Disgraced Video Game Criminal

So this is just a quick post to explain why my blog is called “Video Game Criminal”, another intro of sorts.

I actually got the idea from Alison Rapp, a former Nintendo employee who was fired by the company earlier this year in a flurry of slut-shaming/possible GamerGate/idek what else cos it was that insane, and honestly I’m wary about going into the details of it all due to my lack of understanding and the personal nature of the claims made against Rapp.

Rapp refers to herself at times as a ‘Disgraced Video Game Criminal’, which can be seen on her Patreon, and for some reason that really stuck with me.
At times, it feels like women really do get criminalised for actively enjoying video games, or participating in the culture – GamerGate being a prime example, though it’s worth pointing out there is some disagreement about whether GamerGate was wholly behind the event that spawned my blog title.

Gamergate is the 2014 movement which threw the gaming community into a frenzy. […] the movement is known largely for its attacks on female gamers, game developers, and journalists.

Originally based upon the attack of an ex-boyfriend on female game developer, Zoe Quinn (and her supposed sexual relations with a gaming journalist), it quickly snowballed into a vitriolic movement, using death threats, rape threats, and bomb threats against women who dared to speak out against the issue of representation of women in games, and in gaming culture.

(Munday, 2016)

That’s definitely not a quote from my dissertation…

The reason I actively took my inspiration from Rapp was because not only do I admire her openness about sexuality and mental health (even if I don’t always agree with her views), her experiences earlier this year that lead to her getting fired was something a lot of women in gaming actually face, just at different levels, I suppose.

It’s also worth noting that whilst writing the research project I quoted above, I came across a few men who simply couldn’t stand the idea that female representation in video games was flawed – they were of the tits or gtfo variety (and that is a whole other can of worms for another post, trust me). To them, I really was a criminal, some bad guy who wanted to take away their spank bank material (okay, I shouldn’t make assumptions).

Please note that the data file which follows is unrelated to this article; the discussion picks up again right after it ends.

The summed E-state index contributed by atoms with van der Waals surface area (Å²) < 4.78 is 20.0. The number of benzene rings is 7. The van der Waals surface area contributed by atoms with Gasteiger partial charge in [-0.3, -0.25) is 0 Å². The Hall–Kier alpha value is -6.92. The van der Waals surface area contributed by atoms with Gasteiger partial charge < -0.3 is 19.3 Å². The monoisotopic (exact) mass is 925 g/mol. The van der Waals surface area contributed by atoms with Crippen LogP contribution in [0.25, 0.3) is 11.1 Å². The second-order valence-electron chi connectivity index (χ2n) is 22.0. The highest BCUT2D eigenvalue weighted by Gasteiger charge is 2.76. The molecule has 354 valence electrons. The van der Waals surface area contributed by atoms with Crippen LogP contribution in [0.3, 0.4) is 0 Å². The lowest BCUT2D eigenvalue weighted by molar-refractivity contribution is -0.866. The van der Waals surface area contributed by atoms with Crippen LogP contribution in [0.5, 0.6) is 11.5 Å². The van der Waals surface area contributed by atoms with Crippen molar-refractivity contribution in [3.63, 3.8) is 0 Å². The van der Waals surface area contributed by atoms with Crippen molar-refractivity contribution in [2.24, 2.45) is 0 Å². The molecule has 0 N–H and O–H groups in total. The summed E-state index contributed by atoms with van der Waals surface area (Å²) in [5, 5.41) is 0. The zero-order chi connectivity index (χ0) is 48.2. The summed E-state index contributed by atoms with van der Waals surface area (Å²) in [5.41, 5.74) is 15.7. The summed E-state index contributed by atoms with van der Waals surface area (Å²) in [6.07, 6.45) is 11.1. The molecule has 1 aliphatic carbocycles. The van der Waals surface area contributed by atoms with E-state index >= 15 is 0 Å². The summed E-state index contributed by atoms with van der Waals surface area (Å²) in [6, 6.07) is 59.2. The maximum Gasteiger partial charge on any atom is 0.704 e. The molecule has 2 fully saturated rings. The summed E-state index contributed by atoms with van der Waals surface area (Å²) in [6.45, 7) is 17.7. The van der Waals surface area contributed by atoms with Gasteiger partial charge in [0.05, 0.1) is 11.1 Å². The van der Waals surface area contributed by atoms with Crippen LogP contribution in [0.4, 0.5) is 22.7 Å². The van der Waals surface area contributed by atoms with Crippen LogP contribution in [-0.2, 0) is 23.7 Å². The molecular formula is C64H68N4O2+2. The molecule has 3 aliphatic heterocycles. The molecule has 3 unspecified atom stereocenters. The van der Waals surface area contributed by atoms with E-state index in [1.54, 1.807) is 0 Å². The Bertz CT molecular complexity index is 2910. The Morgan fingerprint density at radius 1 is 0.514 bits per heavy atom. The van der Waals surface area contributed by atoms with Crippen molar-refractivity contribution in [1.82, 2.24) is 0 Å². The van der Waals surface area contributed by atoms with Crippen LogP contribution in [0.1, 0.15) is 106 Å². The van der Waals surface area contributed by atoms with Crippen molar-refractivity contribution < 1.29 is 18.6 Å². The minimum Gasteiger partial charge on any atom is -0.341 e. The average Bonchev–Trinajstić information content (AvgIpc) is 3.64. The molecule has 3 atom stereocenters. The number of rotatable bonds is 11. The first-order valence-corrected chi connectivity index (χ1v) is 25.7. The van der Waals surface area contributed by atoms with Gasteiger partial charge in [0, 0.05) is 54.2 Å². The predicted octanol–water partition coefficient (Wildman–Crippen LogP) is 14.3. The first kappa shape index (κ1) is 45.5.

For context:
The issues arose when Nintendo, in the process of localising Japanese games, altered the content somewhat, usually in an attempt to reduce the sexualisation of young women/girls in the games (I think this is a good thing, but hey, what do I know).


Note the bust slider in the gif above from Xenoblade Chronicles X – Kotaku

Rapp provided an interesting scapegoat, though having nothing to do with the process of censorship or localisation, due to her openness about sexuality, and her previous arguments on censorship. One of her college essays about child porn laws, entitled Speech We Hate, was an interesting read, but seemingly the factor that dropped her in some hot water. People cried “paedophile” and decided that Rapp was unfit to work for the child-friendly Nintendo.
You can work out how the rest goes.

Admittedly, I have digressed somewhat, though I promise it’s all related.

I always found it interesting how sexuality, gender, and video games intertwined.
Women who like video games are denounced as fake gamers and sluts, and yet some people start an actual manhunt when games are altered slightly to reduce the sexualisation of female characters…
It’s kind of funny when you think that GamerGate was all about the “ethics”.
In their eyes I probably am a video game criminal – I’m doing something naughty by being a female in a supposedly male-dominated space, and for basically saying “hey look, I like this thing but it is really quite flawed, you know.”

Good thing I’m gonna be spending a lot of time researching this topic from now on.


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